March 29, 2010

Casilla Beats Tolbert, Jones For Final Bench Spot

Nothing is official yet, but the Twins basically finalized the position player portion of their roster over the weekend by optioning Matt Tolbert to Triple-A and announcing that Jacque Jones will also begin the year in Rochester. Tolbert and Jones were both competing with Alexi Casilla for the final bench spot, but Casilla had a big advantage in that he's out of minor-league options and would have to pass through waivers unclaimed before going to the minors.

I've all but given up on Casilla developing into an impact player. He'll turn 26 years old in June, doesn't have a great glove, and has hit just .244/.301/.314 in 903 plate appearances in the majors along with .278/.352/.350 in 703 plate appearances at Triple-A. Yes, he had a very nice half-season for the Twins in 2008, but he's too old to be a prospect, doesn't bring a ton to the table defensively, and has now been an awful hitter for the past 1,600 plate appearances.

With that said, choosing to keep Casilla around as a utility man rather than risk losing him for nothing on waivers makes sense when the alternative is a similarly flawed non-prospect with a minor-league option remaining in Tolbert. Barring injury the last man on the bench will rarely see the field anyway, so this way the Twins keep both guys in the organization while delaying an inevitable decision on Casilla's future.

Jones actually out-performed Casilla and Tolbert during spring training, but decisions shouldn't be based on a dozen exhibition games against inconsistent levels of competition and he hasn't been a productive big-league hitter since 2007. Beyond that he isn't on the 40-man roster, so the Twins would've had to dump someone like Casilla to create a spot for him. Instead they'll stash Jones at Triple-A and see if he plays well enough to be a potential in-season call-up.

Barring a last-minute change, here are the Opening Day position players:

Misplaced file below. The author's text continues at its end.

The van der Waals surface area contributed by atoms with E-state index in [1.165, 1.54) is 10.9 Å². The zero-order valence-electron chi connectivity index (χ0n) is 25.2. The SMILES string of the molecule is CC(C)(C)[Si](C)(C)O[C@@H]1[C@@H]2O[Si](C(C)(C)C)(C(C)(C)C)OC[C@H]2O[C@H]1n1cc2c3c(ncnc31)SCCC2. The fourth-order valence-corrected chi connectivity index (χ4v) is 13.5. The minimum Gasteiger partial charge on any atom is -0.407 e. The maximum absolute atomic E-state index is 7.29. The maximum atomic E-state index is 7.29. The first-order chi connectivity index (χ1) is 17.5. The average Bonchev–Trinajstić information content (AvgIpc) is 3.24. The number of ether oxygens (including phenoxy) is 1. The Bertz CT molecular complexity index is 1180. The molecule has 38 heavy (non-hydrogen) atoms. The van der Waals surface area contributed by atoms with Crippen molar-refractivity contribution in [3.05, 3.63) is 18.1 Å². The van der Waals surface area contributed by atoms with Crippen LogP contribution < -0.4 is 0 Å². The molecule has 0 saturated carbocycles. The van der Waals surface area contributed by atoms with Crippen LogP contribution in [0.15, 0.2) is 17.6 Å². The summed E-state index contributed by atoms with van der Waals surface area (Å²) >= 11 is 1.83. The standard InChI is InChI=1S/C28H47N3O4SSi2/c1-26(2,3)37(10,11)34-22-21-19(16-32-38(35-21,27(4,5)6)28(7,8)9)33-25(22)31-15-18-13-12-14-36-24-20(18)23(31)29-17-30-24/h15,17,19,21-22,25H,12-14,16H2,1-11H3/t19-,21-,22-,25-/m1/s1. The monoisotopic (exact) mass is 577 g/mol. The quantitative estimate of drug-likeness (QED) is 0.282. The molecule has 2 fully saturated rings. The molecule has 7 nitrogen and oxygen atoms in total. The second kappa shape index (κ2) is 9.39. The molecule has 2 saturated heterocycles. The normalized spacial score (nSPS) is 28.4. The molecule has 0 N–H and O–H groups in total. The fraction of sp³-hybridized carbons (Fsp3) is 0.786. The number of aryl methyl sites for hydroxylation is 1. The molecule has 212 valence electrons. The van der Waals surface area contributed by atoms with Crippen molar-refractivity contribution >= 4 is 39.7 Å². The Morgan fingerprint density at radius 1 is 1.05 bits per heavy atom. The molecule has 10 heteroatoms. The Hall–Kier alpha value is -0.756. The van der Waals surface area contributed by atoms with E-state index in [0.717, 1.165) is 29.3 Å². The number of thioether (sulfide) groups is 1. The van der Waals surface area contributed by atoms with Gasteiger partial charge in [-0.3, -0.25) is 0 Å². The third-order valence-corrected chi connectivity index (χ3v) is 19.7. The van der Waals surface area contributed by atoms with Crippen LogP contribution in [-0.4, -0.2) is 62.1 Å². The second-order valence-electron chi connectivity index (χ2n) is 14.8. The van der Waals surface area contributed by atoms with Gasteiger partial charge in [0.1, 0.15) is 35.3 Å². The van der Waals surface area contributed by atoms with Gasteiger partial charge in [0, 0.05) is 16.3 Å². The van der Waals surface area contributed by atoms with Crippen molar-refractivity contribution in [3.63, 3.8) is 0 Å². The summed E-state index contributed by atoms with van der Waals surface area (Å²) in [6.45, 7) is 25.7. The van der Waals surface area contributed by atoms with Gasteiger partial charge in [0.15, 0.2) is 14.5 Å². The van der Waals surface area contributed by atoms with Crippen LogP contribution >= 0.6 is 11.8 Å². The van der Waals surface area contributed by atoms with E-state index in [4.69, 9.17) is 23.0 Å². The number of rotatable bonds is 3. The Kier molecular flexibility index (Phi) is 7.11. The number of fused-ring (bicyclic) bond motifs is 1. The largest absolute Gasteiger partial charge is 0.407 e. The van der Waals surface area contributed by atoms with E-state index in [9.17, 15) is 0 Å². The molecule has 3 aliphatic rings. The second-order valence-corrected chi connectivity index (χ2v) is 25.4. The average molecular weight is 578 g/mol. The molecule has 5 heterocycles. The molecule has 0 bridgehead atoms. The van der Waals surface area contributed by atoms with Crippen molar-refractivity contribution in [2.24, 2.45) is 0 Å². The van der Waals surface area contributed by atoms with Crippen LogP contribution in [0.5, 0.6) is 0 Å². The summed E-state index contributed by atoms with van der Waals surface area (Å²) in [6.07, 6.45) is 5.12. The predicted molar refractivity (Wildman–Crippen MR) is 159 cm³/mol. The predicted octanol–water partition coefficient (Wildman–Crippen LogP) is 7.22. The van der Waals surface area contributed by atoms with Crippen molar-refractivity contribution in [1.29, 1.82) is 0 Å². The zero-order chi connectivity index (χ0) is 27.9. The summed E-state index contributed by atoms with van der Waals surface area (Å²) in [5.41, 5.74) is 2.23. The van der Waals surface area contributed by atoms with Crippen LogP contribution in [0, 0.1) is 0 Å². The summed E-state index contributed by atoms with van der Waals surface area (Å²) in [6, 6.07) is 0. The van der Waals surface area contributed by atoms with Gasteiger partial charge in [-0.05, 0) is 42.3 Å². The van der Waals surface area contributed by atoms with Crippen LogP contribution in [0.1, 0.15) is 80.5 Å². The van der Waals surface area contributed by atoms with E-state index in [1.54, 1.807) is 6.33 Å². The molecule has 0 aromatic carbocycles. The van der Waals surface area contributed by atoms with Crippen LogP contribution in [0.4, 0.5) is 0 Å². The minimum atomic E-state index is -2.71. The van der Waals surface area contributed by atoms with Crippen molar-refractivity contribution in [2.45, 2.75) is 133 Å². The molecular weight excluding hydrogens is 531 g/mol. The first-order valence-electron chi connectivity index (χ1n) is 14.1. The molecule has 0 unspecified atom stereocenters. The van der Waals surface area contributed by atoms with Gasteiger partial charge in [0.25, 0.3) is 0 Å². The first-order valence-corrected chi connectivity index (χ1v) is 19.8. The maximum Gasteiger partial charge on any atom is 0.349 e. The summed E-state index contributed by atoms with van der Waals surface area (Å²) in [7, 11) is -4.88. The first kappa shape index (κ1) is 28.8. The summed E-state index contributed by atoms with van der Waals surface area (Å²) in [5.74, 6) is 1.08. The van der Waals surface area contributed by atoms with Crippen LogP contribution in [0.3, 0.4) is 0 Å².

STARTERS                 BENCH
C  Joe Mauer             C  Drew Butera
1B Justin Morneau        IF Brendan Harris
2B Orlando Hudson        IF Alexi Casilla
SS J.J. Hardy            DH Jim Thome
3B Nick Punto
LF Delmon Young             DISABLED LIST
CF Denard Span           C  Jose Morales
RF Michael Cuddyer
DH Jason Kubel

The combination of a 12-man pitching staff and Jim Thome's inability to serve as more than an emergency first baseman defensively already limited the Twins to essentially a 3.5-man bench. Compounding that issue even further is Jose Morales starting the season on the disabled list and the final spot going to Casilla rather than an outfielder. However, while that's certainly far from an ideal setup it shouldn't hurt the Twins much in the short term.

Drew Butera will have an argument for being the majors' worst hitter, but Morales is aiming to return by the end of April and in the meantime he hopefully won't be called on for more than 1-2 starts each week. On days when Thome starts at DH the Twins will have an outfielder on the bench and presumably Casilla, Nick Punto, or Michael Cuddyer can handle center field for a few innings if necessary. Plus, beyond Punto the Twins won't do much pinch-hitting anyway.

Sure, a healthy Morales would be preferable to Butera and an experienced outfielder would be more useful than Casilla, but ultimately Thome and Brendan Harris will take care of whatever mixing and matching Ron Gardenhire figures to do with the lineup. It doesn't make sense to rush Wilson Ramos' development just so he can back up Joe Mauer for a couple weeks and it doesn't make sense to ditch Casilla before getting further proof that Jones isn't washed-up.

March 2, 2010

Twins Notes: Slowey, Casilla, Jimerson, and Man Strength

  • Kevin Slowey missed the final three months of last season after wrist surgery to, as he describes it, "cut down some tendons and pull out some tissue and bones that were no longer necessary and just kind of floating around in there." His recovery process included around four months of rehab, but even now Slowey told David Dorsey of the Fort Myers News Press that the two screws surgically inserted into his wrist may keep him from ever feeling the same:

    I don't know that I'm going to ever feel the same like I did before. But that's OK. You know, I've got two screws in my wrist. So I shouldn't expect to feel like I felt before. ... I hope that things go well. I expect to go out and compete. If things don't go the way I want them to, it won't be because of any lack of preparation or lack of effort.